The COVID-19 crisis has highlighted how sensitive banks’ impairment numbers are to changes in the economy. Under IFRS9 accounting rules, banks have to hold impairment now against their future expected credit losses. When countries shut down large parts of their economies due to COVID-19, banks had to react quickly to reassess the increase in the current and future credit risk of their portfolio.
Many banks’ recent half year results show substantial increases in their impairment provisions and the impact this has on their profits.
A key component of banks’ IFRS9 impairment calculation is their point-in-time (PIT) Probability of Default (PD) estimates that reflect their prediction of the economic impact on credit risk forecasts forward in time. Higher PIT PDs lead to higher impairment, both directly through the formula for expected credit losses (ECL) and through loans migrating from a 1 year ECL to a lifetime ECL. If banks hold more impairment it reduces their funds available for lending, which can in turn impact the economy causing a negative feedback loop.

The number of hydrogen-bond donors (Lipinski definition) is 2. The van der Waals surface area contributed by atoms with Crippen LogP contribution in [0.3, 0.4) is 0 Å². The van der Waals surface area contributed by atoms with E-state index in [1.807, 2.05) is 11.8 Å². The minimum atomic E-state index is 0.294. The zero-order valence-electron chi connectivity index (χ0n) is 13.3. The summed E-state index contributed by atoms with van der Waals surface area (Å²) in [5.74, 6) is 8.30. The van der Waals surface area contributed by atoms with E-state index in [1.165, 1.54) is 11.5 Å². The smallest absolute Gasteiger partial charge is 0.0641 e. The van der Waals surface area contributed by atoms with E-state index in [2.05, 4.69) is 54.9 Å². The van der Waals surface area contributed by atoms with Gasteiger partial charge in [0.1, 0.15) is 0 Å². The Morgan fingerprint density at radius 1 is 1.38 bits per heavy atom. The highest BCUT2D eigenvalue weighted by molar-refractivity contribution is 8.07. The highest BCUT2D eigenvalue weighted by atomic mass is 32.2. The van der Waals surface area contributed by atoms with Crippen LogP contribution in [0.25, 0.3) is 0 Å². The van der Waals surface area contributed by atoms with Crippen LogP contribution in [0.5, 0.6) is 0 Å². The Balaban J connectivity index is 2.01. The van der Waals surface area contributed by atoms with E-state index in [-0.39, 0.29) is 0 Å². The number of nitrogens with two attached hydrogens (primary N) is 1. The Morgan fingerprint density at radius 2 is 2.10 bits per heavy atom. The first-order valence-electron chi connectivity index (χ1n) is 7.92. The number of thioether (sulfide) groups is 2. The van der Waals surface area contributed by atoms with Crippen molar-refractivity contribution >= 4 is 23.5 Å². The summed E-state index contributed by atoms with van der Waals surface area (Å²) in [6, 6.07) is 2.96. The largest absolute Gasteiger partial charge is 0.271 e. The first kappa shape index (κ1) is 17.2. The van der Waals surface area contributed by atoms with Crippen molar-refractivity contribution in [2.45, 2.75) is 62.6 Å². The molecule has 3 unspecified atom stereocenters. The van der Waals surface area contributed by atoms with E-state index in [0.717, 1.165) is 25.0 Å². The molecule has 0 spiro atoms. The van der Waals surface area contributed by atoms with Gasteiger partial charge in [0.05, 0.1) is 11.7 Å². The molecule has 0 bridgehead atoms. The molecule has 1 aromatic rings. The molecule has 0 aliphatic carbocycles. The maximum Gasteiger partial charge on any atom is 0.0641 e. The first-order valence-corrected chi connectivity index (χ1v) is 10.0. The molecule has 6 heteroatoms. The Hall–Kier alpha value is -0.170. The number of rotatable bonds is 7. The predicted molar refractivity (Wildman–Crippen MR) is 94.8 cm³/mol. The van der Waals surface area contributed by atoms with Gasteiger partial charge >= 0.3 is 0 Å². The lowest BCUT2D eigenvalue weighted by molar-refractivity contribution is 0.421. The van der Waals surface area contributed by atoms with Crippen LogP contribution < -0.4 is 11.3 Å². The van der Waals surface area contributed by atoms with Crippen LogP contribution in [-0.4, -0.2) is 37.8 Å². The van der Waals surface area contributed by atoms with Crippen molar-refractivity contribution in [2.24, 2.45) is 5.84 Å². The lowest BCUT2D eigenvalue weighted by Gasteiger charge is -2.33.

In this report, we use aggregated PIT PD curves to look at the impact COVID-19 has had on banks’ forecasts of credit risk and impairment. Here we focus on the results from the UK banks contributing data to Credit Benchmark.